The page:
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June 2009
SPECIAL REPORT

Door-Types On Duty

Whether you're cleaning all types of ware or just need to scrub pots and pans, there's an effective, efficient door-type machine to fit your needs.

To see a variety of door-type machines, click here for the Door-Types Gallery.

By Mike Sherer

Preparing great food and serving it to your guests can be a lot of fun as well as profitable. The only problem is that someone has to clean up afterward, and in some operations, your dishroom may have been shoehorned into whatever space wasn't already taken by the cook line and prep areas.

Fortunately, the stationary, single-tank door-type warewasher cleans the devil out of anything and fits in even the most limited space. A typical machine can wash up to 60 racks an hour, or as many as 1,200 dishes, in a small footprint of a little more than 4 sq. ft., not counting feed and landing tables.

Are door-types right for you? A lot depends on the size of your stores, volume during peak periods, the type of food you serve, and the size and shape of your tableware.

First, the size and volume of your stores will determine whether you can get by with an undercounter dishwasher or need a rack conveyor or even flight-type dish machine. Door-type machines occupy the middle ground and make up a large percentage of the industry. Operations that find door-type machines most useful are full-service restaurants with roughly 150 seats; high-volume quick-serve units that use disposables and only need to wash pots, pans and parts; and larger stores that want a separate machine for pots and pans or even one dedicated to glassware.

Obviously, you need a warewasher that can keep up with the flow of dirty dishes from the dining area. Cycle times of door-type dish machines range from 55 secs. to 90 secs., which gives you an idea of how many racks your employees can push through in an hour. But how many dishes that equals will depend on your tableware. A restaurant with small 8" plates, for example, will be able to rack more dishes per cycle than, say, a Mexican restaurant using oval platters.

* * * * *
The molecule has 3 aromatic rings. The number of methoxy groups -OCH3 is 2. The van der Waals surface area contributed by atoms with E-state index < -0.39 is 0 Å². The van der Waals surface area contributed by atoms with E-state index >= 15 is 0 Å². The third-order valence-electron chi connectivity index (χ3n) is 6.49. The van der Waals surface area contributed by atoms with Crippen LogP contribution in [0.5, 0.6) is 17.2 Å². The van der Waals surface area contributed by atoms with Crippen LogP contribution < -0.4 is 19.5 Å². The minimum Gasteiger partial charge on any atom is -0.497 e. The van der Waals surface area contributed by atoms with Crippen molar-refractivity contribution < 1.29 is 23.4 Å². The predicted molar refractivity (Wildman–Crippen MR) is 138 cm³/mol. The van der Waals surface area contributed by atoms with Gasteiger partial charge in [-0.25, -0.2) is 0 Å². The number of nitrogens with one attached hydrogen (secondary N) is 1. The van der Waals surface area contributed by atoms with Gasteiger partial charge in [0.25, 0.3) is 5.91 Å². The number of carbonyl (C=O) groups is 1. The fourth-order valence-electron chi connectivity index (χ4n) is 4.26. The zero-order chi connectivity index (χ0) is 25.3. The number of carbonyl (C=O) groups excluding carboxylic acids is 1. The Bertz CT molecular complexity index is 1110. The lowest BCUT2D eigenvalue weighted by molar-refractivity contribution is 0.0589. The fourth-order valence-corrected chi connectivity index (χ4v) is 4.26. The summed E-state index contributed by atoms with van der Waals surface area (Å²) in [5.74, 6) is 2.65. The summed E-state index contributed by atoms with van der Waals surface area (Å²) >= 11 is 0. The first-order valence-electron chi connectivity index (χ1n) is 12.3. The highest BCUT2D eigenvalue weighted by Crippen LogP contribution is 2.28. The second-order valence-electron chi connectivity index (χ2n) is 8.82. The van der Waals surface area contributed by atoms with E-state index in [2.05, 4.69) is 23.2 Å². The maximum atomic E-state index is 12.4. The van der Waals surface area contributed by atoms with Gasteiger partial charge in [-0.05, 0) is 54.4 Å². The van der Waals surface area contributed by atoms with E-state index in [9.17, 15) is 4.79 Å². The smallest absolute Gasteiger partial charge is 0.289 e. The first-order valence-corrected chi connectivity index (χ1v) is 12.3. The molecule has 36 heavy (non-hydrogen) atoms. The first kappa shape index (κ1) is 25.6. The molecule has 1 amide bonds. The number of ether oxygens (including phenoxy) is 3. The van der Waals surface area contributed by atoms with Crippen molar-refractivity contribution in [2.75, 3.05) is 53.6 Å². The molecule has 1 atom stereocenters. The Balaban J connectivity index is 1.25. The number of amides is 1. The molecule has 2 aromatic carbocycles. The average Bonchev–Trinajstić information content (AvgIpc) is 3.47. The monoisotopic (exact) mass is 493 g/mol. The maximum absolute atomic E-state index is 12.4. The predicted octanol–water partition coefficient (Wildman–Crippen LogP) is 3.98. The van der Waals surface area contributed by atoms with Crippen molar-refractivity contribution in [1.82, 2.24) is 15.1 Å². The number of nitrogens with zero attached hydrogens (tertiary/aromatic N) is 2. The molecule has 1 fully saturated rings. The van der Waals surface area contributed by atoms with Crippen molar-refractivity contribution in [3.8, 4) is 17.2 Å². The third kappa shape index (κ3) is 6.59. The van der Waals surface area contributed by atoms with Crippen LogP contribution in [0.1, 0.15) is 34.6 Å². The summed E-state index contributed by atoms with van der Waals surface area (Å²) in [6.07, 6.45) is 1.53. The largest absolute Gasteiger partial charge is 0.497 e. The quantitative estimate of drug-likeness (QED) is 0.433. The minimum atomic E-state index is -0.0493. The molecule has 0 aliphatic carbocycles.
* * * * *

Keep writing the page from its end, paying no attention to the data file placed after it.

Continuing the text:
Finally, the type of food you serve may be a factor in your decision. Most manufacturers make both high- and low-temp chemical sanitizing machines. Hot water is effective at removing greasy, sticky soils—high protein foods like eggs and cheese, or greasy residue from fried foods, for example. Low-temp machines can clean light soil very effectively, and offer their own advantages (see below).

Your best bet: Do your homework and run racks of dishes from your operation through machines you're interested in to see which can handle what your kitchens produce.

The Energy Star Options
Most door-type dish machines are simple to operate—some models have a single start button—and built to last. About 18 months ago, the EPA's Energy Star program added these dishwashers to the list of commercial foodservice equipment it now qualifies. This means you can easily find additional energy and water savings by looking for equipment with the Energy Star label.

Energy Star-qualified dish machines are required to achieve or exceed ratings for energy usage during idle periods and water usage per rack. In the door-type category the idle energy rate must be lower than 1.0 kW for high-temps and lower than 0.6 kW for low-temps. And water consumption must be less than 0.950 gals./rack for high-temps and less than 1.18 gals./rack for low-temps. You can find a list of models qualified to use the Energy Star label at the Web site www.energystar.gov.

The ratings and performance of these machines are tightly regulated. To pass most local health codes, dish machines have to meet NSF/ANSI 3 standards. The ultimate purpose of warewashers is to clean and sanitize dishes and utensils, and NSF/ANSI 3 sets the parameters for wash and rinse water temperatures, chemical sanitizer concentration and so forth. Energy Star sets the bar for how efficiently dish machines achieve the NSF standards.

When you go shopping for a door-type machine, you'll see figures for water consumption and racks per hour that will help you compare one model to another, but we all know that how a machine performs in a lab isn't necessarily the same as how it performs in the field. What kind of energy and water savings you get in your stores, even with Energy Star-rated equipment, will depend on a host of variables, some of which you can control and others which may be more difficult to get a handle on.

For example, thorough scrapping before racking makes dishes easier to clean and keeps wash water cleaner longer. If you can train your employees scrap properly you'll see savings in detergent, water and energy.

Among the things you cannot control are local health department regulations, which might insist that hot water temps be limited to 110°F in restrooms so employees and patrons don't burn themselves. If your dish machine draws from the same hot water supply, your unit may use more energy heating wash water to the proper temperature. And in that setting a low-temp machine relying on hot water from the main water heater might not meet NSF standards or local health codes without a booster heater.